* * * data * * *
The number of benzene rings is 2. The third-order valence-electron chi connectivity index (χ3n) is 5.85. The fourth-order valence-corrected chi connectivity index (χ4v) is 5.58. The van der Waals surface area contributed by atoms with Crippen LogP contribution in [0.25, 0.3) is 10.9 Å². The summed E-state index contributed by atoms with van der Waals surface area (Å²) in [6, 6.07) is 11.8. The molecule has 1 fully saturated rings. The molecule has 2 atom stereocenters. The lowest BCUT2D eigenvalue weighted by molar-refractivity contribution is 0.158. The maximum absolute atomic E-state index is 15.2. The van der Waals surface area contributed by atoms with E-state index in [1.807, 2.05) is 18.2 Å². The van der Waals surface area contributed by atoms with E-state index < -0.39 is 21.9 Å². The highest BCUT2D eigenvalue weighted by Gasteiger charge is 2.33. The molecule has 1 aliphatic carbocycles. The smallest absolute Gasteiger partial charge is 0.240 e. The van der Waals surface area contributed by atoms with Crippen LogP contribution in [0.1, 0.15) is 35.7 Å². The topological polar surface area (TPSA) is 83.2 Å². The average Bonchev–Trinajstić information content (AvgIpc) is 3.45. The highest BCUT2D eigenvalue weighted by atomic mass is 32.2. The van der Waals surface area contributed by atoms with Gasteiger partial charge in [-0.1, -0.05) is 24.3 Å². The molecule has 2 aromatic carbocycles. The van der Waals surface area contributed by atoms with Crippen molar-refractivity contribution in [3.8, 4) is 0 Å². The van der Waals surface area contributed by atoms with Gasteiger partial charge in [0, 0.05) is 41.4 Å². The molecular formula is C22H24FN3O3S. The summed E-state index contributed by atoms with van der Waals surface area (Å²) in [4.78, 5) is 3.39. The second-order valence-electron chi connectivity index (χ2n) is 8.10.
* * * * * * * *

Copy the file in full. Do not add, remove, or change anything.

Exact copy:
The number of benzene rings is 2. The third-order valence-electron chi connectivity index (χ3n) is 5.85. The fourth-order valence-corrected chi connectivity index (χ4v) is 5.58. The van der Waals surface area contributed by atoms with Crippen LogP contribution in [0.25, 0.3) is 10.9 Å². The summed E-state index contributed by atoms with van der Waals surface area (Å²) in [6, 6.07) is 11.8. The molecule has 1 fully saturated rings. The molecule has 2 atom stereocenters. The lowest BCUT2D eigenvalue weighted by molar-refractivity contribution is 0.158. The maximum absolute atomic E-state index is 15.2. The van der Waals surface area contributed by atoms with E-state index in [1.807, 2.05) is 18.2 Å². The van der Waals surface area contributed by atoms with E-state index < -0.39 is 21.9 Å². The highest BCUT2D eigenvalue weighted by Gasteiger charge is 2.33. The molecule has 1 aliphatic carbocycles. The smallest absolute Gasteiger partial charge is 0.240 e. The van der Waals surface area contributed by atoms with Crippen LogP contribution in [0.1, 0.15) is 35.7 Å². The topological polar surface area (TPSA) is 83.2 Å². The average Bonchev–Trinajstić information content (AvgIpc) is 3.45. The highest BCUT2D eigenvalue weighted by atomic mass is 32.2. The van der Waals surface area contributed by atoms with Gasteiger partial charge in [-0.1, -0.05) is 24.3 Å². The molecule has 2 aromatic carbocycles. The van der Waals surface area contributed by atoms with Crippen molar-refractivity contribution in [3.8, 4) is 0 Å². The van der Waals surface area contributed by atoms with Gasteiger partial charge in [0, 0.05) is 41.4 Å². The molecular formula is C22H24FN3O3S. The summed E-state index contributed by atoms with van der Waals surface area (Å²) in [4.78, 5) is 3.39. The second-order valence-electron chi connectivity index (χ2n) is 8.10.